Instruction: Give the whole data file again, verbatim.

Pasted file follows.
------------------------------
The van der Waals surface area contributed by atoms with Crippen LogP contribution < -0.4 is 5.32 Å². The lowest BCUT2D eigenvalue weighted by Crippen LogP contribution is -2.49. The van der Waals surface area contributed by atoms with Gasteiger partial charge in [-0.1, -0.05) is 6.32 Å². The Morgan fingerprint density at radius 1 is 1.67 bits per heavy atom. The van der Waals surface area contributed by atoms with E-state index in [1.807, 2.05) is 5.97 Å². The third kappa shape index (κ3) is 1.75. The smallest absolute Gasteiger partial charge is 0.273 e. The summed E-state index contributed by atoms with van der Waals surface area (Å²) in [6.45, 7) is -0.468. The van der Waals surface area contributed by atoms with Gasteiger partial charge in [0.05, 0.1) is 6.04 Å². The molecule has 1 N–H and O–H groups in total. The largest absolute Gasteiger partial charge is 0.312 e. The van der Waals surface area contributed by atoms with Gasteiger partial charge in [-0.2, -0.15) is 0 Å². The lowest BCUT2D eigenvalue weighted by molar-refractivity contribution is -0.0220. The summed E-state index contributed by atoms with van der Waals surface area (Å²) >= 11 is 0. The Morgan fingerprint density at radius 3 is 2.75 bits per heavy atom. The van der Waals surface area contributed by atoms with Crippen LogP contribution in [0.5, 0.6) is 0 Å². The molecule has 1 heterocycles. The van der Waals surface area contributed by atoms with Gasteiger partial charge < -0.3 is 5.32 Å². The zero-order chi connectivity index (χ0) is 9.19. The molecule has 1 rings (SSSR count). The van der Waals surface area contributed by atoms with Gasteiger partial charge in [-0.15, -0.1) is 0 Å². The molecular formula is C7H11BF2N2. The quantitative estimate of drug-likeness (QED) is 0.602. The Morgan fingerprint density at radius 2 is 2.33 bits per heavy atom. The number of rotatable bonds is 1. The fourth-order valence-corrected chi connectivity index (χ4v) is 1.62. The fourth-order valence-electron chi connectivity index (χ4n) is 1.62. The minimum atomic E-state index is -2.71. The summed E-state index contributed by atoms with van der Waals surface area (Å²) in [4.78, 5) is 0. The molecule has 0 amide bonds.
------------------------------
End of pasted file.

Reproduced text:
The van der Waals surface area contributed by atoms with Crippen LogP contribution < -0.4 is 5.32 Å². The lowest BCUT2D eigenvalue weighted by Crippen LogP contribution is -2.49. The van der Waals surface area contributed by atoms with Gasteiger partial charge in [-0.1, -0.05) is 6.32 Å². The Morgan fingerprint density at radius 1 is 1.67 bits per heavy atom. The van der Waals surface area contributed by atoms with E-state index in [1.807, 2.05) is 5.97 Å². The third kappa shape index (κ3) is 1.75. The smallest absolute Gasteiger partial charge is 0.273 e. The summed E-state index contributed by atoms with van der Waals surface area (Å²) in [6.45, 7) is -0.468. The van der Waals surface area contributed by atoms with Gasteiger partial charge in [0.05, 0.1) is 6.04 Å². The molecule has 1 N–H and O–H groups in total. The largest absolute Gasteiger partial charge is 0.312 e. The van der Waals surface area contributed by atoms with Gasteiger partial charge in [-0.2, -0.15) is 0 Å². The lowest BCUT2D eigenvalue weighted by molar-refractivity contribution is -0.0220. The summed E-state index contributed by atoms with van der Waals surface area (Å²) >= 11 is 0. The Morgan fingerprint density at radius 3 is 2.75 bits per heavy atom. The van der Waals surface area contributed by atoms with Crippen LogP contribution in [0.5, 0.6) is 0 Å². The molecule has 1 heterocycles. The van der Waals surface area contributed by atoms with Gasteiger partial charge < -0.3 is 5.32 Å². The zero-order chi connectivity index (χ0) is 9.19. The molecule has 1 rings (SSSR count). The van der Waals surface area contributed by atoms with Gasteiger partial charge in [-0.15, -0.1) is 0 Å². The molecular formula is C7H11BF2N2. The quantitative estimate of drug-likeness (QED) is 0.602. The Morgan fingerprint density at radius 2 is 2.33 bits per heavy atom. The number of rotatable bonds is 1. The fourth-order valence-corrected chi connectivity index (χ4v) is 1.62. The fourth-order valence-electron chi connectivity index (χ4n) is 1.62. The minimum atomic E-state index is -2.71. The summed E-state index contributed by atoms with van der Waals surface area (Å²) in [4.78, 5) is 0. The molecule has 0 amide bonds.